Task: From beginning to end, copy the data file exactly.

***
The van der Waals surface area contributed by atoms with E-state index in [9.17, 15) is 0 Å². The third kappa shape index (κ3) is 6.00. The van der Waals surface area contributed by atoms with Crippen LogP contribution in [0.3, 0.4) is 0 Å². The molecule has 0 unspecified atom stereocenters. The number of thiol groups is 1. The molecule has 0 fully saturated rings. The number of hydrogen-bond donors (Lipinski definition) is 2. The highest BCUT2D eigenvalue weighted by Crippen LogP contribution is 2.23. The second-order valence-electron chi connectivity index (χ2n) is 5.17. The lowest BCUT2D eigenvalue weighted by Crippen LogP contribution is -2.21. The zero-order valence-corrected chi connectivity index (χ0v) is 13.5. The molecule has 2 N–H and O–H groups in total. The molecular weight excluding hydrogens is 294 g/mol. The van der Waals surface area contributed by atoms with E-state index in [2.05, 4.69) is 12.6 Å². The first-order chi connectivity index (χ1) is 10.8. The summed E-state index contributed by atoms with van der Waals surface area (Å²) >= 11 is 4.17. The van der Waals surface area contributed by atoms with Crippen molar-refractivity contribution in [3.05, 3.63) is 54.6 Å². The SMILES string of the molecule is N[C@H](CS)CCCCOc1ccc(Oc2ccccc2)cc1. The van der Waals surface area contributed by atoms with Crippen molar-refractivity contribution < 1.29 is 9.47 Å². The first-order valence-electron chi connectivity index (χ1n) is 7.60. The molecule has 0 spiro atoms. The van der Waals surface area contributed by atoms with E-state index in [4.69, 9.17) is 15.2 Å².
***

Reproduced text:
The van der Waals surface area contributed by atoms with E-state index in [9.17, 15) is 0 Å². The third kappa shape index (κ3) is 6.00. The van der Waals surface area contributed by atoms with Crippen LogP contribution in [0.3, 0.4) is 0 Å². The molecule has 0 unspecified atom stereocenters. The number of thiol groups is 1. The molecule has 0 fully saturated rings. The number of hydrogen-bond donors (Lipinski definition) is 2. The highest BCUT2D eigenvalue weighted by Crippen LogP contribution is 2.23. The second-order valence-electron chi connectivity index (χ2n) is 5.17. The lowest BCUT2D eigenvalue weighted by Crippen LogP contribution is -2.21. The zero-order valence-corrected chi connectivity index (χ0v) is 13.5. The molecule has 2 N–H and O–H groups in total. The molecular weight excluding hydrogens is 294 g/mol. The van der Waals surface area contributed by atoms with E-state index in [2.05, 4.69) is 12.6 Å². The first-order chi connectivity index (χ1) is 10.8. The summed E-state index contributed by atoms with van der Waals surface area (Å²) >= 11 is 4.17. The van der Waals surface area contributed by atoms with Crippen molar-refractivity contribution in [3.05, 3.63) is 54.6 Å². The SMILES string of the molecule is N[C@H](CS)CCCCOc1ccc(Oc2ccccc2)cc1. The van der Waals surface area contributed by atoms with Crippen molar-refractivity contribution < 1.29 is 9.47 Å². The first-order valence-electron chi connectivity index (χ1n) is 7.60. The molecule has 0 spiro atoms. The van der Waals surface area contributed by atoms with E-state index in [4.69, 9.17) is 15.2 Å².